The Next Idea

Young artists can struggle to make a living if they lack the proper knowledge to start and care for a storefront – and that’s where a new Detroit project comes in.

Urban farming is one way public space is being used in Detroit.
Flickr user Liz Patek / Flickr / HTTP://J.MP/1SPGCL0

The Next Idea

 

Private development has changed the face of Detroit. New restaurants, shops and houses have popped up in Midtown, Corktown and downtown Detroit. But what about public spaces?

 

Our latest contributor to The Next Idea is Anya Sirota, an assistant professor of architecture at the University of Michigan. She’s also the principal of Akoaki, a practice in Detroit involving architecture, art and cultural infrastructure.

 

Sirota believes there aren’t enough public spaces in Detroit that offer openness and the opportunity to build a sense of belonging. She thinks public space is crucial to the health of a city.

Photo courtesy of Sean Ahlquist, University of Michigan

The Next Idea

For a child on the autism spectrum, there can be challenges to learning and engaging with the world.

Our latest contributors to The Next Idea are Sean Ahlquist and Leah Ketcheson. They're on a team from the University of Michigan that's developing exciting new technologies to help autistic children tackle those challenges.

Courtesy of the Kent County Department of Public Works

The Next Idea

One man’s trash is another man’s treasure – one that’s worth about $56 million. That’s the estimated value of the wasted material sent to landfills every year, reports the West Michigan Sustainable Business Forum (WMSBF).

Is there a future for wine made in Detroit?

Jun 23, 2016
Courtesy of Great Lakes Vineyards

The Next Idea

Michigan’s northern and western regions are known for leading the state’s wine industry, but people over in the southeast could soon join in on the recognition. Blake Kownacki is a winemaker and vineyard manager at Great Lakes Vineyard, where he helps homeowners in the Detroit area make their own wine.

Wish you were more creative? Try taking a walk

Jun 20, 2016
With exercises and effort, anyone can train their brain to be more creative, says Dr. David Fessell.
Flickr/vaXzine

The Next Idea

What is the mental fuel for innovation? What internal power plant do we tap into?

Creativity. It drives innovation, collaboration, and in many cases, success. It involves everything from the everyday creativity of the hard­working woman who figures out how to make a pound of hamburger feed her family for a week, to the genius-­level creativity of Steve Jobs.

Detroit companies cooperate to train new IT workers

Jun 16, 2016
Flickr user PaulSh/Flickr / HTTP://J.MP/1SPGCL0

The Next Idea

Six years ago, an IT solutions provider outsourced their New Jersey jobs to ... Detroit. GalaxE.Solutions initiated their “Outsource to Detroit” campaign to encourage new technology workers to come to the Motor City.

The International Symbol of Access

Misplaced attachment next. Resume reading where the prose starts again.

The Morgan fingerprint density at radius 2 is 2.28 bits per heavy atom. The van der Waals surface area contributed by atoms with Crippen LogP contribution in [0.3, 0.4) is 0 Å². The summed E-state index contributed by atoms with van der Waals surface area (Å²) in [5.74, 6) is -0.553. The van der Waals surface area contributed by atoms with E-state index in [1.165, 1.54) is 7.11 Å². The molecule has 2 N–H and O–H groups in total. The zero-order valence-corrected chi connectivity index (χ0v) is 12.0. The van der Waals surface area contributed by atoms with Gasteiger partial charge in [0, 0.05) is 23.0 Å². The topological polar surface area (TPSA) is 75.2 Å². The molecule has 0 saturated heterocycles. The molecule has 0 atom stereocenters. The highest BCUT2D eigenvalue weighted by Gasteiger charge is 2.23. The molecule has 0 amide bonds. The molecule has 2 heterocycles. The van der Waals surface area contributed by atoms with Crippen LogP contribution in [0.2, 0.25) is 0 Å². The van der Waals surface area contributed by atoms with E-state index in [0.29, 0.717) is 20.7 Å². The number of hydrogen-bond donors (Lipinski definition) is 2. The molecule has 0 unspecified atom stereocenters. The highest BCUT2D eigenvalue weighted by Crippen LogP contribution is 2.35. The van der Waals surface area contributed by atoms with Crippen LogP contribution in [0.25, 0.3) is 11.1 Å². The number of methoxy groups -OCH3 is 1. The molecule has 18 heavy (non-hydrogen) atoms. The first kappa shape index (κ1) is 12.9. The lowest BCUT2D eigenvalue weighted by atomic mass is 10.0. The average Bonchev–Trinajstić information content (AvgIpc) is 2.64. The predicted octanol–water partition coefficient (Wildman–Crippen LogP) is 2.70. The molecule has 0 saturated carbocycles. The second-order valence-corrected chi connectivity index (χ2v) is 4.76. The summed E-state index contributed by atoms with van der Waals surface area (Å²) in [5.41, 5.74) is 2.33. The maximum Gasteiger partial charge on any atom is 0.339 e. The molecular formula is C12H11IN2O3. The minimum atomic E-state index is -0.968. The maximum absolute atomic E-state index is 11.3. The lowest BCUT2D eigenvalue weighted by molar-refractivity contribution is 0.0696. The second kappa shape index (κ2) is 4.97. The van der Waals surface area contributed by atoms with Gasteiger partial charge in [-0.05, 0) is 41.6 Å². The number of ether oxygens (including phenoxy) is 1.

wikimedia user Ltljltlj / http://j.mp/1SPGCl0 / Public Domain

The Next Idea

Each month, the State of Michigan releases unemployment numbers, which are seen as a major indicator of the state’s economic health. One subset of these numbers is often overlooked — the employment levels for people with disabilities.

Michigan and other states struggle with the challenge of employing people in this group. The discrepancy is significant. As of March 2016, the national unemployment rate for people without disabilities was 4.9%. For people with disabilities, it was more than double that figure. Perhaps even more indicative of the challenge is the gap in the labor force participation rate of nearly 69% for people without disabilities, and almost 20% for people with disabilities.

Jeff DeGraff of the University of Michigan Ross School of Business
University of Michigan Ross School of Business

The Next Idea

Six presidential campaigns later I’ve still got Bill Clinton’s iconic 1992 slogan running through my head: It’s the economy, stupid.

But it’s not the economy that I’m thinking about -- it’s the corporate relocation that’s on my mind.

What was so effective about Clinton’s irresistible one-liner is the way it redirected American attention.

Flickr user Newman University/Flickr

The Next Idea

Hundreds of leaders have descended upon Mackinac Island for the Mackinac Policy Conference this week. Their aim is to explore solutions to Michigan’s problems, and education across the state has been a big talking point.

One of those leaders is Doug Rothwell, CEO of Business Leaders for Michigan.

Cass Adair

The Next Idea

In 2007, 10 foundations came together and put together a $100 million fund. The New Economic Initiative recapitalized in 2014 with an additional $33.5 million. They have investments in non-profits and companies that can employ others.

The NEI has served grants to 4,400 client companies. It has helped develop 1,600 new companies; 40 of those companies were created by people of color and about one-third of them by women. Pamela Lewis is director of the New Economic Initiative.

markbwavy / Flickr - http://j.mp/1SPGCl0

The Next Idea

Climate change presents one of the biggest problems we have ever faced. It is literally as large as our planet. We must take action to address it or its consequences will intensify, growing more costly and increasingly affecting us all.

Fortunately, we know what to do -- transition to cleaner sources of energy to reduce our dependence on fossil fuels. Quickly.

In the electricity sector, this means rapidly tapping into renewable energy resources like wind and solar on a grand scale.

Jodi Westrick

The Next Idea

If everyone knows of 20th century Detroit as the Motor City, what's Detroit's identity today and what should it be for the future? Every Thursday on our Next Idea segment, we look at the innovations and we look at the new ideas that could reshape Michigan. 

Flickr user thinkpublic/Flickr / HTTP://J.MP/1SPGCL0

The Next Idea

 

Modern, high-tech innovation has benefited the world enormously. It has improved health and safety, and helped us communicate and travel across borders. But lots of people cannot afford these technologies – many of which are of limited usefulness for economically disadvantaged citizens who live outside of metropolitan areas. Indeed, these citizens were never the main market for these technologies in the first place.

The black widow is one of two venomous species of spiders in Michigan
flickr user matt maves / http://j.mp/1SPGCl0

The Next Idea

Pesticides are a critical part of a business that is very important to Michigan: agriculture.

You need to control the insects that are threatening your crop, but you don’t want to kill off the “good” bugs along with the “bad.” Nor do you want to pose a threat to people, pets, water sources or livestock.

A new Michigan-made insecticide could be the answer to this problem, and it all starts with spider venom.

Mentorships and teaching STEM in K-12 would go a long way to get female and minority students' interested.
Flickr/Wellington College / http://michrad.io/1LXrdJM

The Next Idea

STEM (Science, Technology, Engineering, and Mathematics) is a tremendously popular buzzword these days.  

 

 

Pages